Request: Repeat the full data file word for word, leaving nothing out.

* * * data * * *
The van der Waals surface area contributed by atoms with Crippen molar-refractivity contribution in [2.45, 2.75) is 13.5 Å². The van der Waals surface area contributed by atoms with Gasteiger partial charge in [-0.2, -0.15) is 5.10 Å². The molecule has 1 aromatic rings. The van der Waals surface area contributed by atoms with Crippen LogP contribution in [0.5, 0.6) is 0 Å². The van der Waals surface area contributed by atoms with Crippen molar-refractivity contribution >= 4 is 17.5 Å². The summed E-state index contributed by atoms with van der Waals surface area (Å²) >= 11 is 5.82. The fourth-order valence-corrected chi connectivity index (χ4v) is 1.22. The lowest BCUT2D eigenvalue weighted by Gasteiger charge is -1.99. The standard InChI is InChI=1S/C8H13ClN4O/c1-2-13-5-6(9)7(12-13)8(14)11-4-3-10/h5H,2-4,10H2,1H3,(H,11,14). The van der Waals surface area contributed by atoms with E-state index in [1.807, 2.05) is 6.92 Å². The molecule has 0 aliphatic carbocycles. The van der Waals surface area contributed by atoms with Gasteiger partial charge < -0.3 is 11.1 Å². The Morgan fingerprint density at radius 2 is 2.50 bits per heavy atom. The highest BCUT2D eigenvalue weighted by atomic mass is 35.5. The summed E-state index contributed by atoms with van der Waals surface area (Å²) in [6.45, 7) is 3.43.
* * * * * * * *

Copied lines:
The van der Waals surface area contributed by atoms with Crippen molar-refractivity contribution in [2.45, 2.75) is 13.5 Å². The van der Waals surface area contributed by atoms with Gasteiger partial charge in [-0.2, -0.15) is 5.10 Å². The molecule has 1 aromatic rings. The van der Waals surface area contributed by atoms with Crippen LogP contribution in [0.5, 0.6) is 0 Å². The van der Waals surface area contributed by atoms with Crippen molar-refractivity contribution >= 4 is 17.5 Å². The summed E-state index contributed by atoms with van der Waals surface area (Å²) >= 11 is 5.82. The fourth-order valence-corrected chi connectivity index (χ4v) is 1.22. The lowest BCUT2D eigenvalue weighted by Gasteiger charge is -1.99. The standard InChI is InChI=1S/C8H13ClN4O/c1-2-13-5-6(9)7(12-13)8(14)11-4-3-10/h5H,2-4,10H2,1H3,(H,11,14). The van der Waals surface area contributed by atoms with E-state index in [1.807, 2.05) is 6.92 Å². The molecule has 0 aliphatic carbocycles. The van der Waals surface area contributed by atoms with Gasteiger partial charge < -0.3 is 11.1 Å². The Morgan fingerprint density at radius 2 is 2.50 bits per heavy atom. The highest BCUT2D eigenvalue weighted by atomic mass is 35.5. The summed E-state index contributed by atoms with van der Waals surface area (Å²) in [6.45, 7) is 3.43.